“Hey, look at me!” A young woman takes her eyes from her phone and looks at me. I hit the shutter and the flash lights her up. She gives me a scornful look that makes Gary guffaw. She stops and spins. “Is that how you spend your time? You just sit there and laugh and photograph girls you’d never have a chance with?”

“No,” I tell her. “I sit here and laugh and photograph everyone.”

Gary doesn’t like her attitude. “You’re not special,” he tells her. “He’s taking pictures of everyone. You’re not exceptional; you’re just someone walking by.”

She sneers at Gary and then tells me it’s against the law to take her picture without her permission.

“OK, sorry.” I bring up the little camera and point it at her. “How about now? Can I take a picture now?”

“Yes,” she says and shows me her middle finger. “Now you have my permission.”

I take a picture and she pivots triumphantly and walks away. Gary tells me she doesn’t understand the Earth is only a random speck and we are none of us more important than another. Yeah, well, I tell him, that’s true, but nobody wants to feel like a speck.


“Nobody wants all the things they get and nobody gets all the things they want,” Gary says. “Nobody cares about anybody else.”

“Yeah, well, we’re still evolving. I don’t think we’ve hit the halfway point yet.”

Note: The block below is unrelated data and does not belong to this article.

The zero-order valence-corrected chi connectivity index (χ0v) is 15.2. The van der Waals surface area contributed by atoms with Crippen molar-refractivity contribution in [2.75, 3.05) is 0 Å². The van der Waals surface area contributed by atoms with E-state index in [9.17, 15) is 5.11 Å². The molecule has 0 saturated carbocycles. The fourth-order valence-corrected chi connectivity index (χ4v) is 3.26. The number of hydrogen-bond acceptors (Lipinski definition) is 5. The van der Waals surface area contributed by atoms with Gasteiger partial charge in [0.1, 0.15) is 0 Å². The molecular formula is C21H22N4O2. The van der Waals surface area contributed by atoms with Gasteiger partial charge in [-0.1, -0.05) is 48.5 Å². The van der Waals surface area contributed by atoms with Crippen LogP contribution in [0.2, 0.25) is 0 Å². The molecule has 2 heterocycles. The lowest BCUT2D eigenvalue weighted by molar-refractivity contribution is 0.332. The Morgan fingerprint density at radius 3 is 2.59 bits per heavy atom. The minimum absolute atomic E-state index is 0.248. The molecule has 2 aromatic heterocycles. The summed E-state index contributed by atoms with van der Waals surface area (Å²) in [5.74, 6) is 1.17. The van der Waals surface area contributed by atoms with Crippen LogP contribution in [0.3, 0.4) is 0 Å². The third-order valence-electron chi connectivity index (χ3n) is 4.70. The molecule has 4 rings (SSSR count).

People go by and I do my thing and Gary laughs. A friendly drunk and his wife tell me they’re here from Russia and they love America and they give me three dollars. I give it to Gary, who says he loves Russian people because they know what’s real. I photograph a big bruiser with a babe on his arm, and she tells him, hey, that asshole just took a picture of me. Gary laughs and the bruiser turns and comes at me with both fists doubled so tight it looks like his knuckles are going to push through the skin. He gets in my face and says give me that camera, and I tell him no fucking way.

“You don’t take motherfuckin’ pictures,” he says. “You fuckin' understand?”

“Yeah,” I tell him. “No pictures, I got it.”

He calls me a motherfuckin' asshole piece of shit, and then he and the babe go away. Gary is cracking up.

“Jesus,” I tell him. “That guy needs to chill.”

“Give him a few million years,” Gary says. “Maybe he’ll evolve.”

Scot's first book, Lowlife, was released in 2011, and his memoir, Curb Service, is out now. You can find more information on his website.